The way the cholera was brought in Haiti

The way the cholera was brought in Haiti is that the UN took 1,280 Nepalese soldiers to train in summer 2010 in Kathmandu in the middle of a cholera epidemic. They gave them very cursory exams and a 10-day leave all over the country and then brought them back to Haiti and set them up in three bases around an area where there was rice growing and tributaries to a river. One of the bases had a septic tank that was basically dripping down into, ultimately, the Artibonite River. The first thing that happened is that a bunch of rice farmers got wiped out. They got killed. It was very clear from the start that the cholera had been brought in from a foreign source. There had been no cholera in Haiti for over a hundred years. It had been brought in from a foreign source, probably the UN, and I wrote this the day after the first case of cholera became known. It turned out that there was a mayor, in Mirebalais, in the area, who had been writing to the UN demanding that they clean up their septic tank, that the smell was becoming intolerable, that this was unhygienic, and the UN wasn’t responding to him. He finally got the attention of the press. It was very clear, because the cases of cholera were down river from the UN bases, and there were no cases up river from these bases. They immediately started saying, it’s the unhygienic internally displaced people camping in Port-au-Prince who were the source of the cholera…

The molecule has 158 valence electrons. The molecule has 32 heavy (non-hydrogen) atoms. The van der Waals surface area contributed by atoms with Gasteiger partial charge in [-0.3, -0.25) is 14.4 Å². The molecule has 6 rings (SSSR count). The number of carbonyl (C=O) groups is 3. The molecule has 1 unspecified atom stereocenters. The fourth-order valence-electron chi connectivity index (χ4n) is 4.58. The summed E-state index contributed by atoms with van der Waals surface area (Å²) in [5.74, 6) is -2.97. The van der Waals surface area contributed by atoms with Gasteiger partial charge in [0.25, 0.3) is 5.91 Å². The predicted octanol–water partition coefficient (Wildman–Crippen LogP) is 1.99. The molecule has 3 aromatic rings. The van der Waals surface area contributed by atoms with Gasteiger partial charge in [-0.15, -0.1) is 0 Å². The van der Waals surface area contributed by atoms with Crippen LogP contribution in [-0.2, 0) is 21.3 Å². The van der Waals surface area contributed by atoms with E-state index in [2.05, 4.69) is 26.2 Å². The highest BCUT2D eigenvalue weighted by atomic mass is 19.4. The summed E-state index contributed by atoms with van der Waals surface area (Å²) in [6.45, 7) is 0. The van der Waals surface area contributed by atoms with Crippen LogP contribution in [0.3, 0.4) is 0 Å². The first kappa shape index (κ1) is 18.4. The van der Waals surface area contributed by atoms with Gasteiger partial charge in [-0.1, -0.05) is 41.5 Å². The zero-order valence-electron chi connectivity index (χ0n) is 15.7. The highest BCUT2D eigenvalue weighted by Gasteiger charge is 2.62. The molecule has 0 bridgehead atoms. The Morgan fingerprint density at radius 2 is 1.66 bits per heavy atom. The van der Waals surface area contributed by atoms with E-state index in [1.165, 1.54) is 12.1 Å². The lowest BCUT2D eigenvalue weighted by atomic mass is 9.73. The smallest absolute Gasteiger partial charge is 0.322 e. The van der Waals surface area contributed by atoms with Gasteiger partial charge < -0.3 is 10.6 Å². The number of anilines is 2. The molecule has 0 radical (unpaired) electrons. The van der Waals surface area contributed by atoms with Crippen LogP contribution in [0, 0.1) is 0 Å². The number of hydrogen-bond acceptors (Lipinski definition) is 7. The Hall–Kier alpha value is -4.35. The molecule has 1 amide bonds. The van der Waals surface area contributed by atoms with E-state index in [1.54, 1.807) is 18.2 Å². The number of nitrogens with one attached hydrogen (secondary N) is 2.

Cholera is supposed to be a disease of the poor and… I think the idea is that Haitians were supposed to become pariahs in the world. They were supposed to be dirty and to have disease. It was Haitians who found it. Haitian epidemiologists collected the information about the cholera, and they put together forces with a French epidemiologist, Dr. Renaud Piarroux, who made it known to the world that the cholera happened in a very pristine area of Haiti, not in the displaced-person camps at all.

— Dady Chery, Dady Chery and Eric Draitser Discuss Imperialism and Colonialism in Haiti

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